Today is Philippine Independence Day!
And it is a no-brainer that I am cooking the
unofficial National Dish of the Philippines,
Independence Day or "Araw ng Kalayaan" which literally translates to "Day of Freedom"
commemorates the Philippine Declaration of Independence from Spain on June 12, 1898.
Since 1962, it has been the country's National Day.
The term ADOBO comes from the Spanish word, "adobar"
meaning marinade, sauce or seasoning.
You might see an adobo seasoning in the spices area of your grocery store
but unfortunately it is entirely different.
This 1986 article from NY Times will tell you more in detail, click here.
|My dinner with a glass of coconut water.|
Only ate 1/2 cup brown rice since I got a whole big potato.
I wish I have "native" aka champagne mangoes right now for dessert
Did you know that mango is Philippine's National Fruit?
Every Filipino household or region has a recipe of their own.
But here are the basic ingredients of adobo:
-pork or chicken or mixed, depending on your mood, preference or availability
*or if you fancy some seafood,
squid or round scad/mackerel aka "galunggong" are the most famous ones
you can use morning glory aka "kangkong", string beans aka "sitaw"
and recently I just tried bok choi & mustard greens aka mustasa
-1/2 cup vinegar
-1/2 cup soy sauce
-1 cup water
-garlic, crushed (I love mine garlicky so I put a lot of cloves)
-black pepper (ground or peppercorns)
-potatoes (optional) (preferably organic, click here to find out why)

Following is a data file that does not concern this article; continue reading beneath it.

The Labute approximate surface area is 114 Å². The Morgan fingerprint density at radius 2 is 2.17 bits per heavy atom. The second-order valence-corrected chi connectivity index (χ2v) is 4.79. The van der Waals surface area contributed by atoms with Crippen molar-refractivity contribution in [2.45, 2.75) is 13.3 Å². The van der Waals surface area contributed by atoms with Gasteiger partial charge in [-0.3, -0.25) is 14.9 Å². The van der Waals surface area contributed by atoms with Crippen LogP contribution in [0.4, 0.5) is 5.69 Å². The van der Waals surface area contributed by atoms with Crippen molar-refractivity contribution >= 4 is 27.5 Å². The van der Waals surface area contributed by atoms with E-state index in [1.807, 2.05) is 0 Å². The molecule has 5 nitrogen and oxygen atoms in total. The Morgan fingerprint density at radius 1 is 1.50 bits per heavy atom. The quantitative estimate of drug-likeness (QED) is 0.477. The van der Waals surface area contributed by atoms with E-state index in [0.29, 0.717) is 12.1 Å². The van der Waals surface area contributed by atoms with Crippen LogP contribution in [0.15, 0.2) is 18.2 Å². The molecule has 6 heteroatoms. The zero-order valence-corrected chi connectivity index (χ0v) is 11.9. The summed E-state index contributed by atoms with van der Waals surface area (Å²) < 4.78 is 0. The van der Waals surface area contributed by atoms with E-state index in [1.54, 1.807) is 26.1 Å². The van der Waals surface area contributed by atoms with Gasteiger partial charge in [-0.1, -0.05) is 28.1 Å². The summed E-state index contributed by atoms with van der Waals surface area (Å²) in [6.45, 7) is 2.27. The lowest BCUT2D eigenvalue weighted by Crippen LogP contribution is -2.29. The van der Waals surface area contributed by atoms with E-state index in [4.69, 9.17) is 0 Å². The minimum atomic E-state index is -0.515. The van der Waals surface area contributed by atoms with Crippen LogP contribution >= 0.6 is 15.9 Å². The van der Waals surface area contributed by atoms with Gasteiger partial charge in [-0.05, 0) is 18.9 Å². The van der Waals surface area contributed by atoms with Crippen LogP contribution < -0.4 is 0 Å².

-boiled eggs (optional)
-bay leaves (optional)
Combine all ingredients in a large pot.
Cover and marinate chicken if you have time. If not, that's okay.
fry the chicken first then marinade or fry after marinating before boiling.
Bring to boil then lower heat.
Cover and let simmer for around 30 minutes.
Uncover and simmer until sauce is reduced according to your preference.
I personally don't like it too thick as a like a little sauce with my rice.
Serve with steamed rice.
|Mustard Greens (mustasa) Adobo as a side dish|
to coconut oil pan-fried salmon and brown rice
Since I started this healthy journey or if you want your adobo to be "healthier",
here are some tips:
1. Skip the frying especially using extra oil.
If you just can't skip the frying part,
just fry the chicken/pork on its own.
The chicken skin/pork fat will yield an oil of itself.
As much as you can,
take off the chicken skin/pork fat.
Thou shall NOT eat it. lol
2. Use low sodium soy sauce instead of regular one.
Or organic soy sauce if you can.
Or tamari if you are in a gluten-free diet.
Tamari: Little to no wheat (always double-check if avoiding gluten)
Soy Sauce: Includes wheat (not gluten-free)
3. If you're in the Philippines, use locally made vinegar (with no preservatives).
If you're not, apple cider vinegar is good.
Or any all-natural/organic vinegar.
Some use rice vinegar for some sweetness
(in replacement of sugar which other Filipinos add to their recipe too. lol)
4. Use brown rice instead of white.
Whichever you decide,
try to eat a maximum of 1 cup.
P.S. It is a Filipino thing to have "unlimited" rice!
If there is such as shop till you drop,
I think we grew up more of like,
till you feel sooo full but not feeling nice".
5. If you are trying to lose weight,
either skip the potatoes or the rice.
|Morning Glory (Kangkong) Adobo|
with bits of pork
I am supposed to cook a vegetable adobo
as I am staying away from meat as much as I can.
But I saw this whole chicken which is free-range
for only £6 so I thought I can save a lot by just buying whole chicken.
I saved some parts in the freezer
and used the bones and some meat
to make homemade chicken stock for later.
And of course,
since it's Philippine Independence Day,
I wanted to pretend to "butcher" (sorry vegetarian & vegans)
my own which brings back memories of my childhood
when my family do it on our own yards with the chicken we raised.
For the non-Filipinos,
I hope you like or will try our unofficial National Dish!
Nagmamahal ("with love"),